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Three women who say they were sexually assaulted by individuals who pretended to be their Uber drivers are suing the rideshare company

20 Apr 2019

 

Three women who say they were sexually assaulted by individuals who pretended to be their Uber drivers are suing the ride-sharing firm according to a complaint recently filed in Los Angeles Superior Court, the Business Insider first reported. 


The women, each identified as Jane Doe(#1, 2 and 3) have accused the company of negligence, claiming that Uber failed to warn them about men impersonating drivers for the app based giants - fake Uber drivers who were targeting women in the area. 

It is said that despite being allegedly warned by law enforcement Uber failed to take any precautionary measures to warn vulnerable users of their service. 

 

Jane Doe No. 2 stated that after spending the evening having a few drinks with her friends, who she became separated from, she used her phone to order an Uber to collect her. She then entered a vehicle she believed to be her rideshare. She noticed that the license plate didn't match the number on her app, but the driver explained that he had recently crashed his car and hadn't yet updated the new plate.

Believing the driver, she continued with the ride. But the driver was not who she thought it was. Instead she was now in the passenger seat of a vehicle being driven by Nicolas Morales, an alleged serial rapist, who posed as an Uber driver to trick her into his car. 

 

It has been reported that as she travelled in Morales' vehicle, she received a call from her actual Uber driver, who was said to be irritated by the fact she entered the wrong car. 

 

The real uber driver then drove Jane Doe 2's route which was logged in his drivers app database without her, and she was charged for the ride. 

 

Morales was arrested in February after being charged with raping and sexually assaulting seven women while impersonating an Uber driver.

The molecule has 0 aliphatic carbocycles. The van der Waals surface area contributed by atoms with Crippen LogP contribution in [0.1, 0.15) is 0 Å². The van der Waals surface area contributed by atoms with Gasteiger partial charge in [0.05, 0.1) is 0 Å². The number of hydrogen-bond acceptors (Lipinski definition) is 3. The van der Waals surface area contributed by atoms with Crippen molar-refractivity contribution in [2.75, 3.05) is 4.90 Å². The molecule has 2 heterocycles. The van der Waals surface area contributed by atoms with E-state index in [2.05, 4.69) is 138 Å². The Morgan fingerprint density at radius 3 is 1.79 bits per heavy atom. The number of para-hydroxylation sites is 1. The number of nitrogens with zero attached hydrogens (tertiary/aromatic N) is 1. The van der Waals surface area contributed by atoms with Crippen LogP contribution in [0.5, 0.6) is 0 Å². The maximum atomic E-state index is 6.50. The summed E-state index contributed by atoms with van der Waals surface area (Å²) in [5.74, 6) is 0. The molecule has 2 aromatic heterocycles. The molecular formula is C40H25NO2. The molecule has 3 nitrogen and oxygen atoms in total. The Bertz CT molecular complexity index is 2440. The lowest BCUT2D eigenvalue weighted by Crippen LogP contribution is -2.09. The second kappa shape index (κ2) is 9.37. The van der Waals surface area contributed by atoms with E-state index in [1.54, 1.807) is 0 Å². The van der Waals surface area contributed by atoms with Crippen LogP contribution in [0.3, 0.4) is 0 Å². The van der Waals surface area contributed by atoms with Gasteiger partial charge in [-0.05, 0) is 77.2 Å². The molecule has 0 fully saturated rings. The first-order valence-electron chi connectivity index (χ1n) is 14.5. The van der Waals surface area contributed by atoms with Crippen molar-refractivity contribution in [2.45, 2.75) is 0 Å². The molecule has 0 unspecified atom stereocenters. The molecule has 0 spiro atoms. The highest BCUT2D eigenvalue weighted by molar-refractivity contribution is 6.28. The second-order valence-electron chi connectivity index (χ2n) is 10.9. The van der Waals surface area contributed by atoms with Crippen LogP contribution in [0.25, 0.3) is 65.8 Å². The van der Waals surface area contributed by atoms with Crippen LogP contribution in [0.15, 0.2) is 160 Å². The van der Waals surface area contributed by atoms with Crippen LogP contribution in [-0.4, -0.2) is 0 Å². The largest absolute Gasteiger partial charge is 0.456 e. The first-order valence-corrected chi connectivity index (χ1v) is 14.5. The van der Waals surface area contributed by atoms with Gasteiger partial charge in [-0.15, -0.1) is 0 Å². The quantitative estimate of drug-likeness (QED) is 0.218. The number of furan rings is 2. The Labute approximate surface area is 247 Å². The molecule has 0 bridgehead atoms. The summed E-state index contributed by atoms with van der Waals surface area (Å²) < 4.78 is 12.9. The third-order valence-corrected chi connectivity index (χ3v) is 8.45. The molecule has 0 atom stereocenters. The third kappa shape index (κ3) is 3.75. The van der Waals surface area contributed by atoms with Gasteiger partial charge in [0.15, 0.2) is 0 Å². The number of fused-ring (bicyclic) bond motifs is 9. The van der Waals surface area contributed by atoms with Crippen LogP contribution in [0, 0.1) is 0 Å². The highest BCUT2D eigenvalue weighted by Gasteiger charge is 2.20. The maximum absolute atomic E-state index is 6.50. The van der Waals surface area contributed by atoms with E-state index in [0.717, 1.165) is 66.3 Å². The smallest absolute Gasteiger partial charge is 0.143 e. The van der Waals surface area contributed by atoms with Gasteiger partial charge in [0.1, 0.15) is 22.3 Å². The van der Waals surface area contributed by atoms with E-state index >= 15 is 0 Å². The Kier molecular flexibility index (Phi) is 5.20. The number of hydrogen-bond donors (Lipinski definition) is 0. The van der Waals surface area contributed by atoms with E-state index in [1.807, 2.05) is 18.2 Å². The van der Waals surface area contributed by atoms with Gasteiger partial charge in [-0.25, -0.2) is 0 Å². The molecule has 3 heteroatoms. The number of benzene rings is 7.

Since her encounter with Morales', Jane Doe No.2 says she's suffered "severe psychological and physical damages, mental pain and anguish, and loss of enjoyment of life," according to a recently filed lawsuit against Uber. 

 

Two other women who are identified as "Jane Doe 1" and "Jane Doe 3" also claim to suffer as Jane Doe No.2 does. 

 

The other two claimants in the lawsuit, Jane Doe 1 and Jane Doe 3 were both tricked by serial rapist Walter Velasquez, who was sentenced to more than eight years in prison in October for sexually assaulting two women while pretending to drive for Uber.

After reporting the incident to police and Uber, Jane Doe 3's account was deleted by the company, the complaint said, adding that "the Uber Defendants did not immediately cooperate with law enforcement in the investigation, taking more than seven weeks to respond to search warrants in JANE DOE No. 3's investigation."

The lawsuit claims Uber was aware of "fake Uber" schemes
 

The lawsuit, which was filed in Los Angeles Superior Court earlier this month, alleges that as early as 2016, Uber were aware of people impersonating Uber drivers to lure passengers into their vehicles to sexually assault them.

 

The document allegedly claims that these sexual predators specifically sought out young, inebriated females who attended some of Los Angeles most popular night clubs and restaurants. 

 

All three women in the lawsuit say that since their sexual assaults, they have experienced loss of sleep, anxiety, depression, and other symptoms that correspond with rape trauma syndrome and post-traumatic stress disorder.

"Uber Defendants have placed profits over safety by deliberately failing to implement any warning system regarding this sexual assault scheme so as to rapidly expand its profits and not deter any potential users," the complaint said. "This is a calculated decision by senior executives to allow Uber Defendants to attempt to dominate the rideshare market at the expense of public safety."

The lawsuit claims that a total of nine alleged assaults by fake Uber drivers had already taken place in the Los Angeles area. 

 

Those assaults by "fake Uber drivers" were reported in September 2016, October 2016, January 2017, May 2017, June 2017, September 2017, December 2017, and February 2018. 

 

The document claims that Uber never issued warnings to the general public in the aftermath of those assaults even though they had been notified by law enforcement. 
 

The document adds that Uber currently makes it easy for anyone to disguise themselves as Uber drivers — for instance, there is a "print at home" feature on the company's website that the complaint argues anyone could use to print a logo and attach to their vehicles. 

 

Image: Source; Taxipoint 

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